The Defense Advanced Research Projects Agency’s (DARPA’s) Robotic Autonomy in Complex Environments with Resiliency (RACER) program has entered its next experimental phase. The program aims to produce autonomous off-road combat vehicles while traveling at speeds that keep pace with those driven by people in realistic situations.
The teams involved in the program have one experiment under their belts and will focus on even more difficult off-road landscapes at Camp Roberts, California, from September 15-27. Carnegie Mellon University, NASA’s Jet Propulsion Laboratory, and the University of Washington have each developed autonomous software stacks for the DARPA-provided robot systems tested in Experiment 1 earlier this year at Fort Irwin, California.
Experiment 1, executed March-April 2022, involved tests on six courses of combat-relevant terrain. The team completed more than 40 autonomous runs of about 2 miles (3.2 km) each and reached speeds just under 20 mph (32 km/h).
The terrain at Fort Irwin provided a number of obstacles, including rocks, bushes, ditches, etc., that were capable of severely damaging the robotic vehicles. The course also involved the desert environment designed to test the combat vehicles’ ability to identify, classify, and avoid obstacles at higher speeds.
The next series, Experiment 2, will require teams to go beyond the environmental features found in the desert environment to primarily test their perception algorithms on larger, steeper hills. This will also stress the robotic vehicle’s ability to maintain control, particularly going down steep slopes, on slippery surfaces, and navigating ditches over long distances than Experiment 1. The teams must also create longer-range plans amid driving through or around varied obstacles to successfully navigate courses.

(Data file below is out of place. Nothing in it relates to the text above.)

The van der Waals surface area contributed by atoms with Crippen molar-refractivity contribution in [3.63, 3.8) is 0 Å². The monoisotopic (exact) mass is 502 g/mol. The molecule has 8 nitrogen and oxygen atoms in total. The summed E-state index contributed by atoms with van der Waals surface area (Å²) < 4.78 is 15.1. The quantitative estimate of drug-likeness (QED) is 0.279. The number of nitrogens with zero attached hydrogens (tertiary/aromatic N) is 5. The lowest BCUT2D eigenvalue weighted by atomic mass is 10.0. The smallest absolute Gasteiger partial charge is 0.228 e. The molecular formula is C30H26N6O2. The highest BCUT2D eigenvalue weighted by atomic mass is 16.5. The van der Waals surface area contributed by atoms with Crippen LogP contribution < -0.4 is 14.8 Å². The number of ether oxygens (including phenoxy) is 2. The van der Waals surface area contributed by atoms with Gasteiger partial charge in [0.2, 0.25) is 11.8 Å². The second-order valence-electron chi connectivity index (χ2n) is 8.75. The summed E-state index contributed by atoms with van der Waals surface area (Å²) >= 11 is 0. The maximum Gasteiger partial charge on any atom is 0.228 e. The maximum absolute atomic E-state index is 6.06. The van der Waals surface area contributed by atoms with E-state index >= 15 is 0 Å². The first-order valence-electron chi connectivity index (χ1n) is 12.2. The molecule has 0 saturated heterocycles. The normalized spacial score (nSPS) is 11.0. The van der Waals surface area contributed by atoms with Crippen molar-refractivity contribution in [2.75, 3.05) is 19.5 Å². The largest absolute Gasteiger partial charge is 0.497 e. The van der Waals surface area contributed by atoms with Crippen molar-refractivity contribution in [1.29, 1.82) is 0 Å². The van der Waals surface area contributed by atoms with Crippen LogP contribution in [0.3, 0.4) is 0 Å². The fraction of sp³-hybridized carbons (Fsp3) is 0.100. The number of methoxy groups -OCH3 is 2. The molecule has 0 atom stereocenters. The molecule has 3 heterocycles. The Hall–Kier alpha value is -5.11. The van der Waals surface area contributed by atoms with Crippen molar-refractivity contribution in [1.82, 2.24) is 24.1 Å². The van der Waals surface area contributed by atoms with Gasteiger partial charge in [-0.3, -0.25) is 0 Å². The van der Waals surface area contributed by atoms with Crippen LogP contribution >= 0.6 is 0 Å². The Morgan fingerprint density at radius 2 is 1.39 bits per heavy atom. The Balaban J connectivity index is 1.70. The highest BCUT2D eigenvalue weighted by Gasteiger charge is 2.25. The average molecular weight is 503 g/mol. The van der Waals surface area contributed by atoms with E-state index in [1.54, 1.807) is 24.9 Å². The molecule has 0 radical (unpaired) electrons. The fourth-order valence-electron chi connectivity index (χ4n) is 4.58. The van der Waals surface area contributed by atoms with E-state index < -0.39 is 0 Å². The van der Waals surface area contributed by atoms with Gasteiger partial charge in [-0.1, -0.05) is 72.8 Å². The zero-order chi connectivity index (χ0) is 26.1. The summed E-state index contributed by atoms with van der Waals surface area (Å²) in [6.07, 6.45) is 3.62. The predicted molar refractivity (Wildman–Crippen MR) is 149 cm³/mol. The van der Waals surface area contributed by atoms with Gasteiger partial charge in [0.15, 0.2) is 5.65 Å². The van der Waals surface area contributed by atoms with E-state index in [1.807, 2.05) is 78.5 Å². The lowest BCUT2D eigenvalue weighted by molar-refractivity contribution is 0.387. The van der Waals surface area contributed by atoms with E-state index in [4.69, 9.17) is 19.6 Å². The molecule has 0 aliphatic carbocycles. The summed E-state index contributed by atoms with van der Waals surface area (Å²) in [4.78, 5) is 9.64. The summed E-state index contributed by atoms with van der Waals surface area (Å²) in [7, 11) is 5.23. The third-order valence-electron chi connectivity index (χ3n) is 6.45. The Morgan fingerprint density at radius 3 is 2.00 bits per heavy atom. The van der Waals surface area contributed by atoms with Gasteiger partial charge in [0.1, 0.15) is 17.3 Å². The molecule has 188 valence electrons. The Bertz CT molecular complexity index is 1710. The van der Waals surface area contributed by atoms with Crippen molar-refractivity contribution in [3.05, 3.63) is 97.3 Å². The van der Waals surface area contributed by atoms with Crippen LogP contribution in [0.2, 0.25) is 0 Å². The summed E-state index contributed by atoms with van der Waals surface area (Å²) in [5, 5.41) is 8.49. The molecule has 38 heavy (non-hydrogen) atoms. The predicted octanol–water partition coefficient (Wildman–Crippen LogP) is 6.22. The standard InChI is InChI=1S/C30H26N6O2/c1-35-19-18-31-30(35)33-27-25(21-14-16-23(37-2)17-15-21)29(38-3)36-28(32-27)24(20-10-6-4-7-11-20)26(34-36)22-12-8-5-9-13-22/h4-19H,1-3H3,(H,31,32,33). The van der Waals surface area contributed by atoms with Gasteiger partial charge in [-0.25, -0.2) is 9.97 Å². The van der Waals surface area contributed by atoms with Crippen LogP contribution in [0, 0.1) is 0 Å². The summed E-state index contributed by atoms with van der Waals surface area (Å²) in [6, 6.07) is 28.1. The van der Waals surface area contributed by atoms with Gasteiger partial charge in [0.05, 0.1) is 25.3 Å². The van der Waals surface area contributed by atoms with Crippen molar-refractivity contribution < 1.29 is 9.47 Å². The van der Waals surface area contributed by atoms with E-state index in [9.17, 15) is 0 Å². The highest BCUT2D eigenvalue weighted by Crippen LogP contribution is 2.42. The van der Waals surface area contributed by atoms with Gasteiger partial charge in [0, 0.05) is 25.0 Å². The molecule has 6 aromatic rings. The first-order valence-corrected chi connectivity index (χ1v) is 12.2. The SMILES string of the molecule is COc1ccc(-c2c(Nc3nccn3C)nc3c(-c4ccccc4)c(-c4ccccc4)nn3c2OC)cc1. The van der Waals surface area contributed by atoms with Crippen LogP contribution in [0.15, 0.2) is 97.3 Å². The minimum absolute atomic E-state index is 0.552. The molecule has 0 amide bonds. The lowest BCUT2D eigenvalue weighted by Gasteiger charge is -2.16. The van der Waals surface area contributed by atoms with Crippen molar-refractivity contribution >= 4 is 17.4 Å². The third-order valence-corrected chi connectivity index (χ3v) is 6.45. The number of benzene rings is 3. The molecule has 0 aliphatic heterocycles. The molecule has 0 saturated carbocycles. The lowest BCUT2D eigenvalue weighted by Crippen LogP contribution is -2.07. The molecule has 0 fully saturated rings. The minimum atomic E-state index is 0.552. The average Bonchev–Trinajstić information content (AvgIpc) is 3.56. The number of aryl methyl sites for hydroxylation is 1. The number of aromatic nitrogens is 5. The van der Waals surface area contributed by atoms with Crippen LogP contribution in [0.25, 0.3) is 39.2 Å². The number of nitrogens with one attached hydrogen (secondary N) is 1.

“Since the first experiment, teams have been working to improve the perception of the environment and planning navigable routes through the development of new autonomy algorithm technologies,” said Stuart Young, RACER program manager in DARPA’s Tactical Technology Office. “The DARPA-provided RACER fleet vehicles being used in the program are high-performance all-terrain vehicles outfitted with world-class sensing and computational abilities, but the teams’ focus is on computational solutions as that platform encounters increasingly complex off-road terrain.”
“We are after driverless ground vehicles that can maneuver on unstructured off-road terrain at speeds that are only limited by considerations of sensor performance, mechanical constraints, and safety,” said Young. “At a minimum, the program goal is software performance that allows off-road speeds on par with a human driver.”